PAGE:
In recent years, Ruben Santiago-Hudson has emerged at the fore of a circle that has been dubbed the “Wilsonian Warriors,” a group of artists committed to preserving and honoring the legacy of August Wilson. Since the playwright’s 2005 death at the age of 60, Santiago-Hudson and other Warriors like Stephen McKinley Henderson, Marion McClinton, Kenny Leon, and Phylicia Rashaad have been working tirelessly to sustain and invigorate Wilson’s oeuvre.
In just the past two years, Santiago-Hudson has directed productions of Wilson’s Jitney and Two Trains Running at the Two River Theater, and an extremely successful production of The Piano Lesson at the Signature Theater, as well as helming, as co-artistic director, a historic recording series that captured staged readings of all ten of Wilson’s Century Cycle plays. Who better, then, to embody August Wilson himself in the playwright’s autobiographical one-man show, How I Learned What I Learned? The play shows us an artist in his formative years engaging in a frank assessment, a task Santiago-Hudson takes on with the warmth and confidence we might expect from somebody who knew Wilson so well. The result is a performance full of tenderness without romance and respect untainted by idolatry.
As Wilson looked to his past with critical introspection in writing this play, Santiago-Hudson takes on a welcome forthrightness in performance, showing us Wilson treating his own life with the same scrutiny he applied to his characters’ trials and experiences.
Receiving its New York premiere at the Signature Theater, How I Learned What I Learned opens and closes with flourishes of Wilson’s lyrical prose style. As the show begins, Santiago-Hudson as Wilson sits on a downstage stool and delivers a rhythmically poetic speech, telling us how black Americans first arrived on this continent in the early seventeenth century and—in a line prototypical of Wilson’s blues humor instincts to laugh just to keep from crying—for 250 years or so had no trouble finding a job. Of course matters got more difficult after Emancipation and the broken promises of Reconstruction, and this period at the dawning of the twentieth century has always been where Wilson’s interests lie most directly. His plays explore the experiences not of “African-Americans,” but of “Africans in America,” a culture displaced and dispersed, struggling for identity and community.
To anybody familiar with Wilson’s cycle plays, all of this sounds very familiar: the opening speech of How I Learned could very well have been delivered by Bynum or Toledo or Holloway or any number of Wilson’s other griot characters. But what makes How I Learned remarkable and fascinating for the student of Wilson is how the playwright casts himself as both the storyteller and the audience. For although Santiago-Hudson consistently engages with the audience of the Signature’s intimate Griffin performance space, telling the story directly to the people with whom he is sharing space, the play’s Wilson character seems like an explorer or examiner of his own life rather than somebody who is delivering his story from a place of clear understanding. As a result, we are invited to explore along with him, to examine together the implications and resonances of his many experiences.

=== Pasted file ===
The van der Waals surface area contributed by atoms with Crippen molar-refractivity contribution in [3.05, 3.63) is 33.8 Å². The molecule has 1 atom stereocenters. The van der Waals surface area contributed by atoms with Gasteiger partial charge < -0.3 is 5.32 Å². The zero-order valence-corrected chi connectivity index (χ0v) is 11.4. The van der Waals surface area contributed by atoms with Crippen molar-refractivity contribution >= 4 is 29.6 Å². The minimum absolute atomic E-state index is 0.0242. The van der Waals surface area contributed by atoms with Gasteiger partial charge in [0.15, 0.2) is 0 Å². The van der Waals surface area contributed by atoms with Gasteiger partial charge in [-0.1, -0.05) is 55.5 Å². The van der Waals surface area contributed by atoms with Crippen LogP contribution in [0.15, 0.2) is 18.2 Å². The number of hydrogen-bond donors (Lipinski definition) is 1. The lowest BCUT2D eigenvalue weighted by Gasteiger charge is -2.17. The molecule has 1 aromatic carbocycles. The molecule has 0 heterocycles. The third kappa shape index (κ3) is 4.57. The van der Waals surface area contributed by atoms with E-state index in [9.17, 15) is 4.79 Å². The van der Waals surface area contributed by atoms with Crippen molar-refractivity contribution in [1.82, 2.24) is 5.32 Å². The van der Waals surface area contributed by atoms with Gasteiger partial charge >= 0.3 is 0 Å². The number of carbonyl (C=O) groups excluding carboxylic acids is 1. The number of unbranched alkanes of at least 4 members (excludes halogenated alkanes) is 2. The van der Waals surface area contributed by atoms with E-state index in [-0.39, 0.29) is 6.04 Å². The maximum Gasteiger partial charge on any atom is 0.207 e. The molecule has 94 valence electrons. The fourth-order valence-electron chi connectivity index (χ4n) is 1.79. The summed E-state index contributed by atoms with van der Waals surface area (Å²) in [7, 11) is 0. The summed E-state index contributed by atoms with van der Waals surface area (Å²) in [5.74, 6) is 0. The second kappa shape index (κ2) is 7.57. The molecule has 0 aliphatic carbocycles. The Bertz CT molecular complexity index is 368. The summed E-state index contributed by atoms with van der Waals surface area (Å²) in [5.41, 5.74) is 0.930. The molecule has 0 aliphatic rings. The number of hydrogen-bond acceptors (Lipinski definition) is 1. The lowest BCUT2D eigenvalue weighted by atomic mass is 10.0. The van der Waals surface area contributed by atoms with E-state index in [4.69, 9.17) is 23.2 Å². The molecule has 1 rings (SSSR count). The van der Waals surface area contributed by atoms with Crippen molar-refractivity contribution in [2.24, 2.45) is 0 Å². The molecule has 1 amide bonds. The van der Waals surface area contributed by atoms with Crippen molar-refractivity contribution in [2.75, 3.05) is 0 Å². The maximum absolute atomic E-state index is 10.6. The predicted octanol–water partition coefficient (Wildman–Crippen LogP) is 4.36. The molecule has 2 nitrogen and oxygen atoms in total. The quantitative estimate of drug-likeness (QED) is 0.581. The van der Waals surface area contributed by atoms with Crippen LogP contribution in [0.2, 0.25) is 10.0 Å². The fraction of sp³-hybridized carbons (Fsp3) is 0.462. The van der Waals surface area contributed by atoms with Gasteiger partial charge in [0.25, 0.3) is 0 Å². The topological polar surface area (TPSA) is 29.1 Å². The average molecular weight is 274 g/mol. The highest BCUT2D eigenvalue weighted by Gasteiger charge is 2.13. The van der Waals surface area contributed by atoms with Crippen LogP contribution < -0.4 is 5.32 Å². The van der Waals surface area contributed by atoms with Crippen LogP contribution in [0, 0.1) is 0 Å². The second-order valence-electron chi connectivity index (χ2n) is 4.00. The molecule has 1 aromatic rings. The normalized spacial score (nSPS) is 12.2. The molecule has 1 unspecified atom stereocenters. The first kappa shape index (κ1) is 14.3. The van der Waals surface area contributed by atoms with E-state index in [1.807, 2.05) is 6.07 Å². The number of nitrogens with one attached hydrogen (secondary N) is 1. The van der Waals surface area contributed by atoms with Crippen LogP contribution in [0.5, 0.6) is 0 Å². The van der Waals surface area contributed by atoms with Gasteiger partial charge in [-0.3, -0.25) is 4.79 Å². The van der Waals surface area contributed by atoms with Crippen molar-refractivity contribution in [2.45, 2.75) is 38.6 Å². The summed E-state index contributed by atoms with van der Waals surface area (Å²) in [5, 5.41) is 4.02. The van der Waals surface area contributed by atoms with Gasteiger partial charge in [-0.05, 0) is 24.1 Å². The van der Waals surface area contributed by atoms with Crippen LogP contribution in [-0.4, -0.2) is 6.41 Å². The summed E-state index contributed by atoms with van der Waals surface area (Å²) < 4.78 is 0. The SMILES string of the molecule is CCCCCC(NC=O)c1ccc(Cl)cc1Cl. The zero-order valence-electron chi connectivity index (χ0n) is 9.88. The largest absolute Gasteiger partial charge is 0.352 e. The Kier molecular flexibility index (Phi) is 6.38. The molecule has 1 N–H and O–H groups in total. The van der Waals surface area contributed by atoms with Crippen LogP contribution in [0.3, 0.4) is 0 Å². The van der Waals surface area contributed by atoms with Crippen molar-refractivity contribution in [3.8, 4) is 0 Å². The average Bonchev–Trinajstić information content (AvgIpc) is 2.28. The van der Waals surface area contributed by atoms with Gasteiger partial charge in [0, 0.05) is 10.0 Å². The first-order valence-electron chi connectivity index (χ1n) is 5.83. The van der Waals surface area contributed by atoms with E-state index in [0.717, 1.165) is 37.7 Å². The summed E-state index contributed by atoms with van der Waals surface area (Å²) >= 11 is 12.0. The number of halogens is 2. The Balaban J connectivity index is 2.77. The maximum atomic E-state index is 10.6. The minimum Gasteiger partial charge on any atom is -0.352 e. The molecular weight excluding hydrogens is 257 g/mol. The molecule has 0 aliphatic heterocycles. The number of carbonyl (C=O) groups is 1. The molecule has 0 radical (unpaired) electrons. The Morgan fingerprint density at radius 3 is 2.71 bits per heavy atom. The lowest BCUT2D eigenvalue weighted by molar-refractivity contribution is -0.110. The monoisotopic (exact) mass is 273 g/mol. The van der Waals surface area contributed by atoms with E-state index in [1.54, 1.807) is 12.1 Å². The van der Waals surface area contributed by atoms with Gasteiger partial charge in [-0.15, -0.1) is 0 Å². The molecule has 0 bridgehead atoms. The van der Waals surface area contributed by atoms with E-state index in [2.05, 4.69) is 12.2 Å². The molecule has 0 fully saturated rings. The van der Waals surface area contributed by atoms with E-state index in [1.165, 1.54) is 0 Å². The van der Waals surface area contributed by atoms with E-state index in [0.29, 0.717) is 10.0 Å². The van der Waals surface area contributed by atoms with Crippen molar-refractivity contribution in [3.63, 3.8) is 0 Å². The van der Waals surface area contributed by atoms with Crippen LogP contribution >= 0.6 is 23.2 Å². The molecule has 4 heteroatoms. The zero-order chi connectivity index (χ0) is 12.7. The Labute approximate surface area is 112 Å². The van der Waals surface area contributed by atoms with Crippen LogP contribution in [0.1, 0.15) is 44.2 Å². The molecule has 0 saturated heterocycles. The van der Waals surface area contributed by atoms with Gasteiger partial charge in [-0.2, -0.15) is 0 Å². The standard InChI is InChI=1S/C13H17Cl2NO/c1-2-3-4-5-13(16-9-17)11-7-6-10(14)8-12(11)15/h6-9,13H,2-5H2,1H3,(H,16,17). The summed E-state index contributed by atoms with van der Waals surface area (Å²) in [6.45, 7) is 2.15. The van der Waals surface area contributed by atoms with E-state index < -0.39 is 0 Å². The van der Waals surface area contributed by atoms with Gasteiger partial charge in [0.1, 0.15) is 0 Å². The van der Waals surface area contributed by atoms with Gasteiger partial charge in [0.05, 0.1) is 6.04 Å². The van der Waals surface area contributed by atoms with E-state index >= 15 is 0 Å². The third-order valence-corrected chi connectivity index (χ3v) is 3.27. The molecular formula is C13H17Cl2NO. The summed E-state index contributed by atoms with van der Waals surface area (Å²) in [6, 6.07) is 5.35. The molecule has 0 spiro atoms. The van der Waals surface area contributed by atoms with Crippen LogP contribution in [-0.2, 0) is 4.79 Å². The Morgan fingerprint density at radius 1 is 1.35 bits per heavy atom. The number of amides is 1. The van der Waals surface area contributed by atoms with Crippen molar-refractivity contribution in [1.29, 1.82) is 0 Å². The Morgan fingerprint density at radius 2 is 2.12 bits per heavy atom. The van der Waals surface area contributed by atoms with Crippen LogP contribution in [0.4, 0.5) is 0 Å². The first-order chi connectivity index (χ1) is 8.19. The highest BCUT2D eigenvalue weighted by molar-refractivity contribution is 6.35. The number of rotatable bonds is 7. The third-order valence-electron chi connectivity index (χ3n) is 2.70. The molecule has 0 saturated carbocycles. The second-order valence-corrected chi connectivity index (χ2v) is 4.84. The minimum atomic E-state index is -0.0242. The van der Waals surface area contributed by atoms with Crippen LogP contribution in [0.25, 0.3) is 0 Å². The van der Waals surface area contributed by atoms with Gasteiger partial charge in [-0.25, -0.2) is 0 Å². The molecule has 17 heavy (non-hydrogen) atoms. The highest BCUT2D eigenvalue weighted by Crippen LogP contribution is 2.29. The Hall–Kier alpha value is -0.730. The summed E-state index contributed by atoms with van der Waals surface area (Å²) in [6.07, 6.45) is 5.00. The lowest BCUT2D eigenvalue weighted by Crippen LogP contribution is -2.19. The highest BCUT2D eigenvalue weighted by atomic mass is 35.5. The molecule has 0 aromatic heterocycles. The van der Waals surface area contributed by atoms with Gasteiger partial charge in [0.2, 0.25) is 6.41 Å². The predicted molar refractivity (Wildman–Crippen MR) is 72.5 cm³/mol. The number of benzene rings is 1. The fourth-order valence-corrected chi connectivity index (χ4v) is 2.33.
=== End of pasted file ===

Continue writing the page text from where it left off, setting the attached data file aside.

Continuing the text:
As it turns out, the notion of How in this play’s title becomes more precisely From Whom, as the body of the play moves us from interpersonal experience to interpersonal experience, chronicling many of the important people that gave shape and direction to a young artist. Notably absent are artistic influences like Amiri Baraka, Romare Bearden, and Lloyd Richards, and in their place are Wilson’s mother, an ex-girlfriend or two, former bosses at menial jobs, and the junkies, fledgling artists, and wise elders of Pittsburg’s Hill District. This is not the story of a successful playwright navigating the world of theater, but rather of a young poet, struggling to reconcile his profound senses of dignity and purpose with the challenges of being black and poor in twentieth-century America. Eschewing bitterness and anger, though, How I Learned examines precisely how each of the playwright’s many experiences the people in his life left their mark.
The play leaves to us the job of extrapolating how those marks made their way into Wilson’s cycle plays, as How I Learned only broaches the specifics of Wilson’s cycle. It is a play outside of and distinct from the cycle plays, but as we might expect from a playwright so invested in the interweaving matrix of themes, How I Learned exists just on the periphery of the Century Cycle, giving shading and context to the many tensions of that series.
Deftly directed by Todd Kreidler, Wilson’s collaborator on the play’s conception, and staged on a gorgeous set by David Gallo, How I Learned What I Learned invites its audience on an enlightening journey of introspection and frank self-assessment. Ruben Santiago-Hudson invokes all of his familiarity and warmth for August Wilson in what proves to be a deeply personal performance, nimbly negotiating the demands of honesty, enthusiasm, and great respect.